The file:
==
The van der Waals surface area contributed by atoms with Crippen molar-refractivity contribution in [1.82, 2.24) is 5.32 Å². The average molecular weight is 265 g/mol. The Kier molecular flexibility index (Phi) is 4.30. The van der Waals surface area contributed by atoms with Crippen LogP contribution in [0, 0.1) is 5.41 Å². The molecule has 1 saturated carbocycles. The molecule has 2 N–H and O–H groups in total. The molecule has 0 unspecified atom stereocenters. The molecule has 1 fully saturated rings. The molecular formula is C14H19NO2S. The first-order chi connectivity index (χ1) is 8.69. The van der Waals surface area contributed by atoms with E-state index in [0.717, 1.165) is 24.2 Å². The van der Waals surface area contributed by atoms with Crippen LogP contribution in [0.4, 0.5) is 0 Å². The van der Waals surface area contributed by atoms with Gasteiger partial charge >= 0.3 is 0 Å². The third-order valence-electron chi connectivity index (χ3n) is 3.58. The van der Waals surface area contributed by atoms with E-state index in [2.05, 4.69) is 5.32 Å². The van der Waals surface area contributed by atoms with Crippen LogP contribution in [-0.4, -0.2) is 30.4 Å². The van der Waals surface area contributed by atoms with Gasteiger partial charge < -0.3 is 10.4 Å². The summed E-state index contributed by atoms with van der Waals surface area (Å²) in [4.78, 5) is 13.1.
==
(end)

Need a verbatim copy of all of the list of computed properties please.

The van der Waals surface area contributed by atoms with Crippen molar-refractivity contribution in [1.82, 2.24) is 5.32 Å². The average molecular weight is 265 g/mol. The Kier molecular flexibility index (Phi) is 4.30. The van der Waals surface area contributed by atoms with Crippen LogP contribution in [0, 0.1) is 5.41 Å². The molecule has 1 saturated carbocycles. The molecule has 2 N–H and O–H groups in total. The molecule has 0 unspecified atom stereocenters. The molecule has 1 fully saturated rings. The molecular formula is C14H19NO2S. The first-order chi connectivity index (χ1) is 8.69. The van der Waals surface area contributed by atoms with E-state index in [0.717, 1.165) is 24.2 Å². The van der Waals surface area contributed by atoms with Crippen LogP contribution in [0.4, 0.5) is 0 Å². The van der Waals surface area contributed by atoms with Gasteiger partial charge >= 0.3 is 0 Å². The third-order valence-electron chi connectivity index (χ3n) is 3.58. The van der Waals surface area contributed by atoms with E-state index in [2.05, 4.69) is 5.32 Å². The van der Waals surface area contributed by atoms with Crippen LogP contribution in [-0.4, -0.2) is 30.4 Å². The van der Waals surface area contributed by atoms with Gasteiger partial charge < -0.3 is 10.4 Å². The summed E-state index contributed by atoms with van der Waals surface area (Å²) in [4.78, 5) is 13.1.